Thursday, January 8, 2009

*Midpoint Musings


War and Peace
by Leo Tolstoy

One of my reading pals recently said "What in the world is that about?" when I told her I was reading War and Peace. I really have to give Michael Dirda from the Washington Post Book World a lot of credit for getting me interested in classics. As a liberal arts major, I had to read a fair amount of the "old dead white guy" writers in college, and had sort of written them off as the type of boring thing you would only read when someone was making you write a paper about it. Several years ago I read Dirda's memoir An Open Book, in which he describes books that had a major impact on him. His enlivening discussions of several books that had been important to him made me think that I really should give some of the classics a chance.

A little over a year ago, I read Dirda's review of the latest translation of War and Peace in the "Book World." He made it sound so intriguing AND entertaining that I decided to plunge in and see what made this tome so well known and so acclaimed. Okay...I didn't exactly plunge. I read some other Tolstoy stuff as a warm-up and was surprised by how much I liked it. I have decided that reading this stuff is a whole different experience when you are doing it just for fun, or just out of curiosity, and not because someone with the power to influence your GPA is making you read it.

So...have been reading the book for about two weeks and am a little more than halfway through. I like it a great deal - I find with these long suckers that you just kind of have to settle in and not rush. The advantage to an epic style like Tolstoy's is that the characters can become so real to the reader, and they have time to evolve just like live people. I liken reading War and Peace to settling down on the couch with a thick blanket - you just get immersed in it and it can be difficult to reemerge into the "real" world. Tolstoy has created a world with so much nuance and detail that (trite as it may sound) you really feel as if you are there.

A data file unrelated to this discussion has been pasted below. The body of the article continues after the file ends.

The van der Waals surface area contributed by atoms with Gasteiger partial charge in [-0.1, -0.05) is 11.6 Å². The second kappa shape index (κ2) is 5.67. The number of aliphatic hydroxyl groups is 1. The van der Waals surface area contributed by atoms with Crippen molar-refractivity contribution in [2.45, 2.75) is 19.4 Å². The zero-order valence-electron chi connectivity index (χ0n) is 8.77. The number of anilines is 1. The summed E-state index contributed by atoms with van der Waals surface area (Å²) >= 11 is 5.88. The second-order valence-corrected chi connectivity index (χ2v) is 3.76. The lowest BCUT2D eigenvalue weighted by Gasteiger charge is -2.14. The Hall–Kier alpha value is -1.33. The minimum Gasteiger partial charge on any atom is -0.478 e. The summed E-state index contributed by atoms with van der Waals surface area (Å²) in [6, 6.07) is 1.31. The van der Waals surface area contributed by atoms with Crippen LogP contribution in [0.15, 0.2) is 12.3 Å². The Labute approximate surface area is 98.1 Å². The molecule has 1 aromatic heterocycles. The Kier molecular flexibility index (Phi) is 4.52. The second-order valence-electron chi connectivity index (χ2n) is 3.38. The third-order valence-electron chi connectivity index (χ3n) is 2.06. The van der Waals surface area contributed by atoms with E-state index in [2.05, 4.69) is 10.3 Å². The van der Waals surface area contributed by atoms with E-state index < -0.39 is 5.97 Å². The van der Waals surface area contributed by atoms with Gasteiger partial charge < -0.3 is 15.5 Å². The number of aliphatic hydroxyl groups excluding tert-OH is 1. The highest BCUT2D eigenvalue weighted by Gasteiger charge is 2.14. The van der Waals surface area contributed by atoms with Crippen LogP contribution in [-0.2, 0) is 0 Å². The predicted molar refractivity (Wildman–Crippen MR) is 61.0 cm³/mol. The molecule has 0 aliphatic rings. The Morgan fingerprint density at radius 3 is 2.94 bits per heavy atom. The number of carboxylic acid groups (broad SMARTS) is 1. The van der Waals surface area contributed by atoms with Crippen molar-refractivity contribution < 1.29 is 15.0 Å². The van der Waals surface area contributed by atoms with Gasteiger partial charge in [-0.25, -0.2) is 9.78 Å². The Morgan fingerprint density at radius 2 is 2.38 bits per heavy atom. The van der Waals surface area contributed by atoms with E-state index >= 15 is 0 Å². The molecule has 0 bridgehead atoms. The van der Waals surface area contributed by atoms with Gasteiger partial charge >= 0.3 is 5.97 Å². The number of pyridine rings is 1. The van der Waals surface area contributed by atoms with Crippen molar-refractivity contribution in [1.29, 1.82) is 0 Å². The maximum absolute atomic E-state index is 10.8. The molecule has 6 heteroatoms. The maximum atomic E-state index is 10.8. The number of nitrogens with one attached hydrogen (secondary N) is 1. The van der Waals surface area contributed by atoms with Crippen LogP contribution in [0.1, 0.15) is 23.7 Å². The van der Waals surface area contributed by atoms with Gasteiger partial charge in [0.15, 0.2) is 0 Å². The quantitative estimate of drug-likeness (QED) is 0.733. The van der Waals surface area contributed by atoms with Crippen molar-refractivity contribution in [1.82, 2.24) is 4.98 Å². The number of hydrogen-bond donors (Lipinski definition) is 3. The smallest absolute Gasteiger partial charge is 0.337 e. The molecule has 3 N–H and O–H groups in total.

I have read enough about Tolstoy to know that he himself struggled mightily with the mystery of death, the purpose of life, our relationship to God, and the delicate dance of relationship with other people. Tolstoy uses his characters to articulate and live out some the dilemmas that he wrestled with. And, if we are honest, I think we all have questions about these major parts of life. Tolstoy gives us a lens through which to examine our own questions of faith, our doubts, and our search for meaning in our existence. War and Peace is a big fat tome - you practically need a forklift to haul it around. But it is worth the time. It is not a book that comes easily to the reader, but it also is not as hard to follow as I had been led to believe. I think we have made this book into something of a myth, but it is not nearly as difficult as I would have supposed.

Three quick thoughts that I will try to unpack some in a later post: 1) War and Peace, as well as being an incredible novel, packs in a lot of good history. Before reading it, I knew zilch about the Napoleonic wars. Now I know a little more than zilch. 2) Along those lines, it is painful when soldiers in the novel witness posturing and self-aggrandizement and ignorance on the part of their superiors, and when they become disillusioned with war (as they find out it really does not resolve much. You wonder if these kinds of things still go on in modern armies. Wouldn't be surprised. 3). Tolstoy seems to absolutely nail the stifling vapidity of life in the Russian nobility. I might join the military too if my life was as lacking in direction as some of these poor creatures.

That's all for now. Stay tuned...

Reverent Reader

*Ed, my darling, I know you hate the word "musings" in a blog. I was just going for an alliterative effect!

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